Vibia Perpetua (c.181 -203)
Perpetua was a young mother living a comfortable life in ancient Carthage, north Africa. Converting to Christianity had recently been made illegal, and Perpetua was a catechumen (preparing for baptism), so she was arrested along with other converts. They were offered the chance to renounce Christianity and make sacrifices to the Roman Emperor as a god. Although her father begged and threatened her, and even kept her baby from her, Perpetua refused to give up her faith.
Perpetua wrote an account of her trial and her time in prison – one of the earliest documents written by a woman. Her courage, faith and peace shone through her account. The day before she was due to be killed, she passed her diary on to another Christian so he could record her painful but dignified death in the arena. Her example of faith and obedience inspired the early church.
Olympia Fulvia Morata (1526-1555)
You could call Olympia the female Erasmus. She was fluent in Greek and Latin by the time she was twelve, and she combined her love of the Classics with a keen knowledge of theology. Olympia was raised in the free-thinking court of Ferrara, northern Italy. When the court became more hard-line Catholic, Olympia (a Protestant) had to leave.
She moved to Germany, where she corresponded with leaders of the Reformation, organised the translation of Protestant writing into Italian, and adapted the Psalms into Greek hexameter poetry. Sadly, a lot of her work was lost when the city where she was living was sacked. She died far too young, at 29, but spent her last days writing letters of encouragement and comfort to her friends.
Susan B. Anthony (1820–1906)
Susan grew up in an abolitionist Quaker family in the USA. As an adult, she joined the campaign to end slavery and, after the Civil War, saw this dream come true. But then she realised that although male ex-slaves had the vote, women still didn’t. In a sense, they were treated as property, just as the slaves had been.
Susan became a fierce advocate for women’s rights for the rest of her life. She campaigned for the right to vote, access higher education and hold property. She even cast a vote in the 1879 presidential election – and was tried, convicted and fined for it (although she never paid the fine). Susan never lived to see women in the USA get the vote, but her work was responsible for the change in public attitudes that made it possible.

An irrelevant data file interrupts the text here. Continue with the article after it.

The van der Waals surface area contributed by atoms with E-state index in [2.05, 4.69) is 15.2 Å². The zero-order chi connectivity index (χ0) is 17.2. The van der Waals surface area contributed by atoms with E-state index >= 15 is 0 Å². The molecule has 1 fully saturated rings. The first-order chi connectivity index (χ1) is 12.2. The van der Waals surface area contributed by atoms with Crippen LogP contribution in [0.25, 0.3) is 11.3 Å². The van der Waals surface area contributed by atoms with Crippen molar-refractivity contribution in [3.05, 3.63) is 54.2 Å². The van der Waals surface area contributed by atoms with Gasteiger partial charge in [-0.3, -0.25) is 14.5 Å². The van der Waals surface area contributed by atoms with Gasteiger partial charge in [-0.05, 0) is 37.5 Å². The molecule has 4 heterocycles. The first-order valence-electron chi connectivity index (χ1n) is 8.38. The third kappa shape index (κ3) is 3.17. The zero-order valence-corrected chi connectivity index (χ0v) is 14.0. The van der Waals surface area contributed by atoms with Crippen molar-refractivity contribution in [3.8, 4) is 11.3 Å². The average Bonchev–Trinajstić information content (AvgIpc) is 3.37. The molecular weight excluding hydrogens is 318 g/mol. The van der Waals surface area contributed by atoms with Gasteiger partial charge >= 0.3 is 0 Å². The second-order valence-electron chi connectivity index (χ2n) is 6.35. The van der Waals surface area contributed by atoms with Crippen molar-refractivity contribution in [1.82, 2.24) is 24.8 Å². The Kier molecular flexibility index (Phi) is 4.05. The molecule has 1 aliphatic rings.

Josephine Butler (1828—1906)
Born to a comfortable and politically well-connected English family, Josephine became concerned about women in poverty, and especially those in prostitution. She started to take terminally ill prostitutes into her own home and later founded a refuge for them. She campaigned successfully to raise the age of consent to 16, to counter child prosecution. She also fought international sex trafficking and helped to overturn the hideously sexist Contagious Diseases Act. And all this was at a time when a woman speaking publicly about sex was extremely shocking!
Josephine also spoke up for the right of women to vote, and their right to own their own property after marriage. Her tireless activism changed the lives of generations of British women.
Catherine Booth (1829-1890)
Catherine’s spinal problems forced her to stay still a lot as a teenager, and she spent the time reading the Bible over and over, and studying theology. She was expelled from the Methodist Church because she thought it had become too respectable to meet the real needs of the poor. She then met and married William Booth, another Methodist reformer. Together, they formed the Salvation Army to reach out to the poor and homeless, prostitutes and alcoholics, in London and then further afield.
Catherine believed in women’s equality, including women preaching – a very unusual view for the day. She and William had eight children, and seven of them also became preachers and evangelists. Their daughter Evangeline Booth went on to be General of the Salvation Army.
Karen Murdarasi is a freelance writer
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